Related Series: The Parasol Protectorate, Book 1
Author: Gail Carriger
Publisher: Orbit Books
Author Website: www.gailcarriger.com
Twitter: @gailcarriger, @orbitbooks
Rating: 5/5 stars
Challenge: 100 Books 10, TIOLI, 1010 Challenge (Urban Fantasy Category)
Alexia Tarabotti is laboring under a great many social tribulations. First, she has no soul. Second, she's a spinster whose father is both Italian and dead. Third, she was rudely attacked by a vampire, breaking all standards of social etiquette.
Where to go from there? From bad to worse apparently, for Alexia accidentally kills the vampire -- and then the appalling Lord Maccon (loud, messy, gorgeous, and werewolf) is sent by Queen Victoria to investigate.
With unexpected vampires appearing and expected vampires disappearing, everyone seems to believe Alexia responsible. Can she figure out what is actually happening to London's high society? Will her soulless ability to negate supernatural powers prove useful or just plain embarrassing? Finally, who is the real enemy, and do they have treacle tart?
SOULLESS is a comedy of manners set in Victorian London: full of werewolves, vampires, dirigibles, and tea-drinking.
To not put too fine a point on it, I absolutely adored Soulless! It is a smart, funny, sometimes sexy little morsel of steampunk romance brain candy. Now, first off, when you see the word "romance" in the description, please don't jump to the conclusion that I would have: that the book is chockablock with hot, steamy naughtiness. Now, in all honesty, it does have it's share of hot, steamy naughtiness (it is part romance when all is said and done, although it really has only one outright sex scene in the entire book), but it doesn't read like every action our heroine is taking is trying to lead her to her next tryst; this is Victorian England, after all, and there are certain rules and regulations one must follow before such scandalous behavior can ensue! What we have here, really, is a smart and sexy heroine who can not only hold her own against vampires and werewolves (she kills a vampire with her parasol, after all), but who can still manage to uphold the highest of societies standards and etiquette, often at the same time.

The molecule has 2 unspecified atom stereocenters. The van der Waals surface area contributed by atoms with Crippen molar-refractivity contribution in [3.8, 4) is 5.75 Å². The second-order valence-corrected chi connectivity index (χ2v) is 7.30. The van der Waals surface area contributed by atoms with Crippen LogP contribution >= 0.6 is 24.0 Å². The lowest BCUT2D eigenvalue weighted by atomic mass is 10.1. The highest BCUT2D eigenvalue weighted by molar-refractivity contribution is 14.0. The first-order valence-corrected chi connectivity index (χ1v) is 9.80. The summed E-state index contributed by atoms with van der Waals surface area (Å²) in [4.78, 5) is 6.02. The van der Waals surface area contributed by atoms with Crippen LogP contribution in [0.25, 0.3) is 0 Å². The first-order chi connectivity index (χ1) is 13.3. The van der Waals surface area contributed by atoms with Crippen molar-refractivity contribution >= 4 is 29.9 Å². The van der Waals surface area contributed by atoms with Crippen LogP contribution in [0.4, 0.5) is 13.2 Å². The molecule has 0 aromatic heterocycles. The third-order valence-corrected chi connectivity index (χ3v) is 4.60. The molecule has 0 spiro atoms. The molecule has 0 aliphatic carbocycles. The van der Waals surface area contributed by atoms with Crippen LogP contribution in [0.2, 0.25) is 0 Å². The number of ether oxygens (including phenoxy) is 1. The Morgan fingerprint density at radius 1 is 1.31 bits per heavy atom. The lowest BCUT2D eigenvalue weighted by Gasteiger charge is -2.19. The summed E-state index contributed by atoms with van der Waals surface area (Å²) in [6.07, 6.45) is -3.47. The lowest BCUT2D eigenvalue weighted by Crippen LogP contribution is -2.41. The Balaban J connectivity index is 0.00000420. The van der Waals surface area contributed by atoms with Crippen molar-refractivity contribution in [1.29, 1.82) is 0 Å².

Soulless is a clever book, and the notion of vampires, werewolves and ghosts being accepted parts of Victorian society is a unique approach to the urban fantasy. How our preternatural heroine, Alexia Tarabotti, falls into all this as someone without a soul who can negate the powers of the supernatural makes her all the more an extraordinary character. In fact, all of the characters are well polished gems and each stands out in their own distinct way.
Carriger's writing is laugh-out-loud funny in some instances and solid throughout. I found it a refreshing read and a highly promising good start for this debut author. I'm anxiously awaiting the second in the series, Changeless.